Such observations are not difficult to understand. Consider the process by which a new anatomical feature - say, an elongated beak - appears in the course of evolution. A random mutation occurs that changes the amino acid sequence of a protein or the timing of its synthesis and hence its biological activity. This alteration may, by chance, affect the cells responsible for the formation of the beak in such a way that they make one that is longer. But the mutation must also be compatible with the development of the rest of the organism; only then will it be propagated by natural selection. There would be little selective advantage in forming a longer beak if, in the process, the tongue was lost or the ears failed to develop. A catastrophe of this type is more likely if the mutation affects events occurring early in development than if it affects those near the end. The early cells of an embryo are like cards at the bottom of a house of cards - a great deal depends on them, and even small changes in their properties are likely to result in disaster. Fundamental steps appear to have been "frozen" into developmental processes, just as the genetic code or protein synthesis mechanisms have become frozen into the basic biochemical organization of the cell. In contrast, cells produced near the end of development (or produced early but forming accessory structures such as the placenta that are not incorporated in the adult body) have more freedom to change. It is presumably for this reason that the embryos of different species so often resemble each other in their early stages and, as they develop, seem sometimes to replay the steps of evolution.

The Cells of the Vertebrate Body Exhibit More Than 200 Different Modes of Specialization

The wealth of diverse specializations to be found among the cells of a higher animal is far greater than any procaryote can show. In a vertebrate more than 200 distinct cell types are plainly distinguishable, and many of these types of cells certainly include, under a single name, a large number of more subtly different varieties. Panel 1-3 (pp. 36-37) shows a small selection. In this profusion of specialized behaviors one can see displayed, in a single organism, the astonishing versatility of the eucaryotic cell. Much of our current knowledge of the general properties of eucaryotic cells has depended on the study of such specialized types of cells, because they demonstrate exceptionally well particular features on which all cells depend in some measure. Each feature and each organelle of the prototype that we have outlined in Panel 1-1 (pp. 18-19) is developed to an unusual degree or revealed with special clarity in one cell type or another. To take one arbitrary example, consider the neuromuscular junction, where just three types of cells are involved: a muscle cell, a nerve cell, and a Schwann cell. Each has a very different role (Figure 1-37):

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Panel 1-3

Some of the different types of cells present in the vertebrate body.

Figure 1-37. A nerve cell, with its associated Schwann cells, contacting a muscle cell at a neuromuscular junction.

Figure 1-37

A nerve cell, with its associated Schwann cells, contacting a muscle cell at a neuromuscular junction. Schematic diagram.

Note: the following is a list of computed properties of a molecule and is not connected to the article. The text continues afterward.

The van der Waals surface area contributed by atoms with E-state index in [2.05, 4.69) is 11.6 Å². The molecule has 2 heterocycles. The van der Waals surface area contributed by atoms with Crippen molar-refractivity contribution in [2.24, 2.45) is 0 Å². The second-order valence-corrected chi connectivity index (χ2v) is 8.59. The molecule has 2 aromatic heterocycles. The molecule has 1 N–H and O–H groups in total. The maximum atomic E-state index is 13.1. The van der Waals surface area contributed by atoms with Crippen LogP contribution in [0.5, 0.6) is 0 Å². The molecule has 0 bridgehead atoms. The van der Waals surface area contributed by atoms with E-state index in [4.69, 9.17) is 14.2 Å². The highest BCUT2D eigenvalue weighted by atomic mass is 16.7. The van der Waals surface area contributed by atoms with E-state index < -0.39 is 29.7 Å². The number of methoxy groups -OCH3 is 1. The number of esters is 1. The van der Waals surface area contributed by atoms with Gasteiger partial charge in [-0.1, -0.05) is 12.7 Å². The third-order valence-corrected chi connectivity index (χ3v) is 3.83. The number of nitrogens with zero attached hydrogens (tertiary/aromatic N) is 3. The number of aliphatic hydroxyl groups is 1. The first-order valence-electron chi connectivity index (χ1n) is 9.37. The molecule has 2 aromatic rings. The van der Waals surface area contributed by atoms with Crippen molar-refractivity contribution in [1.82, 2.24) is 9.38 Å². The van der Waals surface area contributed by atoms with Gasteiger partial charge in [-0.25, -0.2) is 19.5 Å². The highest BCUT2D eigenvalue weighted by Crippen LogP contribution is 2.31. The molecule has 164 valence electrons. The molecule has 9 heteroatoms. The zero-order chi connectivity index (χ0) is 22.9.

1. The muscle cell has made contraction its specialty. Its cytoplasm is packed with organized arrays of protein filaments, including vast numbers of actin filaments. There are also many mitochondria interspersed among the protein filaments, supplying ATP as fuel for the contractile apparatus.

2. The nerve cell stimulates the muscle to contract, conveying an excitatory signal to the muscle from the brain or spinal cord. The nerve cell is therefore extraordinarily elongated: its main body, containing the nucleus, may lie a meter or more from the junction with the muscle. The cytoskeleton is consequently well developed so as to maintain the unusual shape of the cell and to transport materials efficiently from one end of the cell to the other. The most crucial specialization of the nerve cell, however, is its plasma membrane, which contains proteins that act as ion pumps and ion channels, causing a movement of ions that is equivalent to a flow of electricity. Whereas all cells contain such pumps and channels in their plasma membranes, the nerve cell has exploited them in such a way that a pulse of electricity can propagate in a fraction of a second from one end of the cell to the other, conveying a signal for action.

3. Lastly, Schwann cells are specialists in the mass production of plasma membrane, which they wrap around the elongated portion of the nerve cell, laying down layer upon layer of membrane like a roll of tape, to form a myelin sheath that serves as insulation.

Genes Can Be Switched On and Off

The various specialized cell types in a single higher plant or animal appear as different from one another as any cells could be. This seems paradoxical, since all of the cells in a multicellular organism are closely related, having recently descended from the same precursor cell - the fertilized egg. Common lineage implies similar genes; how then do the differences arise? In a few cases cell specialization involves the loss of genetic material. An extreme example is the mammalian red blood cell, which loses its entire nucleus in the course of differentiation. But the overwhelming majority of cells in most plant and animal species retain all of the genetic information contained in the fertilized egg. Specialization depends on changes in gene expression, not on the loss or acquisition of genes.